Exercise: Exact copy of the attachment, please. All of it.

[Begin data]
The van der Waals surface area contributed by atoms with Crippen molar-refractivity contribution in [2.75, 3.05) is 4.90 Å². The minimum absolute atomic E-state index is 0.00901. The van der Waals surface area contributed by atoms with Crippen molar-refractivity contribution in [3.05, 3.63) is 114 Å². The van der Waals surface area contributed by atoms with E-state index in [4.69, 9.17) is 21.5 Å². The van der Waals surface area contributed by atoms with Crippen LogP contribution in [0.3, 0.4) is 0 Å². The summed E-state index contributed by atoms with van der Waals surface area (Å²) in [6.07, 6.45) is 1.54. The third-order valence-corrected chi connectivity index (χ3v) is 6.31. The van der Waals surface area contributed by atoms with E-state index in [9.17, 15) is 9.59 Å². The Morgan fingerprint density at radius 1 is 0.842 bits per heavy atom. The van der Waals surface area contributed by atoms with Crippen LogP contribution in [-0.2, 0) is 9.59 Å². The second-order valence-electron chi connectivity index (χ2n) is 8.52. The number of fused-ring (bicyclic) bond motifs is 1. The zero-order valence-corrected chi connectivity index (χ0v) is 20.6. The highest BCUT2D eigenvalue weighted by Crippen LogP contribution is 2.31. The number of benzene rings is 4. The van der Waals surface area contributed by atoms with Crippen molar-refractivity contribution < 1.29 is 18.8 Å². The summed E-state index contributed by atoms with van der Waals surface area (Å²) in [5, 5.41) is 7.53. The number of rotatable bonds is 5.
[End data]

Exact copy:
The van der Waals surface area contributed by atoms with Crippen molar-refractivity contribution in [2.75, 3.05) is 4.90 Å². The minimum absolute atomic E-state index is 0.00901. The van der Waals surface area contributed by atoms with Crippen molar-refractivity contribution in [3.05, 3.63) is 114 Å². The van der Waals surface area contributed by atoms with E-state index in [4.69, 9.17) is 21.5 Å². The van der Waals surface area contributed by atoms with Crippen LogP contribution in [0.3, 0.4) is 0 Å². The summed E-state index contributed by atoms with van der Waals surface area (Å²) in [6.07, 6.45) is 1.54. The third-order valence-corrected chi connectivity index (χ3v) is 6.31. The van der Waals surface area contributed by atoms with E-state index in [9.17, 15) is 9.59 Å². The Morgan fingerprint density at radius 1 is 0.842 bits per heavy atom. The van der Waals surface area contributed by atoms with Crippen LogP contribution in [-0.2, 0) is 9.59 Å². The second-order valence-electron chi connectivity index (χ2n) is 8.52. The number of fused-ring (bicyclic) bond motifs is 1. The zero-order valence-corrected chi connectivity index (χ0v) is 20.6. The highest BCUT2D eigenvalue weighted by Crippen LogP contribution is 2.31. The number of benzene rings is 4. The van der Waals surface area contributed by atoms with Crippen molar-refractivity contribution < 1.29 is 18.8 Å². The summed E-state index contributed by atoms with van der Waals surface area (Å²) in [5, 5.41) is 7.53. The number of rotatable bonds is 5.